ONLINE | SEP. 15-18
Presented by the Center for Biological Diversity
This is a free festival, open to all.
Join us for award-winning films and
interviews with filmmakers and activists.
Poisoning Paradise details the ongoing struggle to advance bold new legislation governing the fate of their island home. Interviews with local residents, scientists, and healthcare professionals reveal the hardships and ecological dangers of intensive and continuous pesticide applications and the environmental injustice thrust upon people living in one of the most sacred, biologically unique and diverse locations on earth.
Set in an agricultural town on the central coast of California, FRUITS OF LABOR is a coming of age story about an American teenager traversing the seen and unseen forces that keep her family trapped in poverty. A lyrical meditation on adolescence, nature and ancestral forces, the film asks, what does it mean to come into one’s power as a working young woman of color in the wealthiest nation in the world?
Featuring charismatic Roxanne Swentzell from Santa Clara Pueblo in New Mexico whose efforts to reclaim ancient foodways are echoed across the continent by Tlingit, Muckleshoot, Oglala Sioux, Menominee, and Seneca women. At its heart this film is about empowering people to overcome their current circumstances through eating as their ancestors did - nutritiously and locally. RETURN offers an approach to confronting the diabetes epidemic now rampant in Native American communities.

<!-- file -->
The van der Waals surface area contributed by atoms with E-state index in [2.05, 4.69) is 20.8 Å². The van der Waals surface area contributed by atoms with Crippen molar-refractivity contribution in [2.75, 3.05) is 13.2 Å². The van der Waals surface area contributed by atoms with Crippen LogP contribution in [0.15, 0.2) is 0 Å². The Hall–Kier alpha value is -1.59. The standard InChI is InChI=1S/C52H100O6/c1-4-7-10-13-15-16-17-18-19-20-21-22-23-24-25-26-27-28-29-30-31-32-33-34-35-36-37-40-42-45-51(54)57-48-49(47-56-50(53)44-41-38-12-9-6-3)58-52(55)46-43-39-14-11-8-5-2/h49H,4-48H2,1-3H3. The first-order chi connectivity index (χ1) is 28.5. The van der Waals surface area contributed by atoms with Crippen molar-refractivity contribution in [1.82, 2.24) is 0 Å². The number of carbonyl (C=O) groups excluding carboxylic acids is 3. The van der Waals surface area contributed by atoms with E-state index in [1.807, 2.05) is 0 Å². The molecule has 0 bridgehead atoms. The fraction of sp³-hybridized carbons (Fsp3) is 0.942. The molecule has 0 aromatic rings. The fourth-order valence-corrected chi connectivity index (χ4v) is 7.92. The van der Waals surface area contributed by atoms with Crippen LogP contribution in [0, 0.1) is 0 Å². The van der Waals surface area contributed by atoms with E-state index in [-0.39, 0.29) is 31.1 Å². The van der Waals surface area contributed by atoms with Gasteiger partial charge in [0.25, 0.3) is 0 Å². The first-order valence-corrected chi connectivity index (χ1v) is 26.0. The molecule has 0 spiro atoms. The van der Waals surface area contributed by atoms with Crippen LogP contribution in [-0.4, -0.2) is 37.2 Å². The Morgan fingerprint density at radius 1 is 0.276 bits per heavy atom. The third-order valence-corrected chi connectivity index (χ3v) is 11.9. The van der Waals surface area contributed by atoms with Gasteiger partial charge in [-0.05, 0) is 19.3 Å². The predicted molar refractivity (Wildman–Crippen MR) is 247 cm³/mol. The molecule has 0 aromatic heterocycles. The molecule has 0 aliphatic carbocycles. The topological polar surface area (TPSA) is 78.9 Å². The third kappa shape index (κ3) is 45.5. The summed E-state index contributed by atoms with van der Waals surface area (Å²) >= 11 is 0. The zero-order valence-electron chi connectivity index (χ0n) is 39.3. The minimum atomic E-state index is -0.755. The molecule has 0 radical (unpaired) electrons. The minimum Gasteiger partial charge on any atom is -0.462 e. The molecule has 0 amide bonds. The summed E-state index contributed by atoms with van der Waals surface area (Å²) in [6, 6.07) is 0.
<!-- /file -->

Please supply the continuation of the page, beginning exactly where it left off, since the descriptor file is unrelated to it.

Ietef Vita (aka DJ CAVEM) is an organic gardener, vegan chef, activist and award-winning Hip Hop artist working with Denver's young people to build healthy eating habits and prevent gang violence through gardening and Hip Hop culture. Through his lyrics and gardens, Ietef is planting the seeds of the food movement extending from his hometown of Denver Colorado to across the globe.
Explore the philosophy and appreciation of cooking and the art and science of growing food. In this standalone episode, we will follow our young agricultural innovator, Kristyn Leach, as she dives deep into the process of growing grains and explores her Korean heritage with other Korean American farmers. Along the way, Kristyn will help us discover the challenges young agriculturalists face.
This film chronicles the injustices of the U.S. Department of Agriculture, also known as ‘the last plantation,’ and the lived experiences of Black farmers who chose to fight against discrimination. Nine farmers and families will tell their stories of the USDA’s injustices at the local county level and how the USDA attempted to foreclose on them. These are stories of struggle and resilience, and how they prevailed against all odds.